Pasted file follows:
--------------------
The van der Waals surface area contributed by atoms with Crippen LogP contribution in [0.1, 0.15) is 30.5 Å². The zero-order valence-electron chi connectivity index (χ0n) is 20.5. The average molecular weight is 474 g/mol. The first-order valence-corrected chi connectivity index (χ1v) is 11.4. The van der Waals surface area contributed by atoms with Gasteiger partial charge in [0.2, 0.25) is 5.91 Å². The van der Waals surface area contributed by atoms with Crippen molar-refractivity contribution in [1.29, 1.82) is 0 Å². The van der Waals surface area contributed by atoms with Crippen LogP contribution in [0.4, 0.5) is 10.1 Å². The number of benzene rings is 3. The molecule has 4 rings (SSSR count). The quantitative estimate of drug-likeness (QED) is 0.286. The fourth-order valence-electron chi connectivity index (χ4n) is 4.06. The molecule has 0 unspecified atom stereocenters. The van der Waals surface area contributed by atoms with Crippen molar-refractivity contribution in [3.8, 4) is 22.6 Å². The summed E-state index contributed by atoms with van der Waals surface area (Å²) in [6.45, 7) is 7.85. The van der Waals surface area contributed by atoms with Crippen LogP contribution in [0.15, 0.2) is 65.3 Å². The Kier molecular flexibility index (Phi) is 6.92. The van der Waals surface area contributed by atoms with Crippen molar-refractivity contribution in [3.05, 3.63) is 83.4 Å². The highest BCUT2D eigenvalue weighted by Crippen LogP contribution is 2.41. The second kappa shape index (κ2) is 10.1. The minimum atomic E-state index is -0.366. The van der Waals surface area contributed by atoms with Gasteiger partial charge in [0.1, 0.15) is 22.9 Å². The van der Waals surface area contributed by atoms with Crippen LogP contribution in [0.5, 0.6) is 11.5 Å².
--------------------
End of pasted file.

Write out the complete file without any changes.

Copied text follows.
The van der Waals surface area contributed by atoms with Crippen LogP contribution in [0.1, 0.15) is 30.5 Å². The zero-order valence-electron chi connectivity index (χ0n) is 20.5. The average molecular weight is 474 g/mol. The first-order valence-corrected chi connectivity index (χ1v) is 11.4. The van der Waals surface area contributed by atoms with Gasteiger partial charge in [0.2, 0.25) is 5.91 Å². The van der Waals surface area contributed by atoms with Crippen molar-refractivity contribution in [1.29, 1.82) is 0 Å². The van der Waals surface area contributed by atoms with Crippen LogP contribution in [0.4, 0.5) is 10.1 Å². The number of benzene rings is 3. The molecule has 4 rings (SSSR count). The quantitative estimate of drug-likeness (QED) is 0.286. The fourth-order valence-electron chi connectivity index (χ4n) is 4.06. The molecule has 0 unspecified atom stereocenters. The van der Waals surface area contributed by atoms with Crippen molar-refractivity contribution in [3.8, 4) is 22.6 Å². The summed E-state index contributed by atoms with van der Waals surface area (Å²) in [6.45, 7) is 7.85. The van der Waals surface area contributed by atoms with Crippen LogP contribution in [0.15, 0.2) is 65.3 Å². The Kier molecular flexibility index (Phi) is 6.92. The van der Waals surface area contributed by atoms with Crippen molar-refractivity contribution in [3.05, 3.63) is 83.4 Å². The highest BCUT2D eigenvalue weighted by Crippen LogP contribution is 2.41. The second kappa shape index (κ2) is 10.1. The minimum atomic E-state index is -0.366. The van der Waals surface area contributed by atoms with Gasteiger partial charge in [0.1, 0.15) is 22.9 Å². The van der Waals surface area contributed by atoms with Crippen LogP contribution in [0.5, 0.6) is 11.5 Å².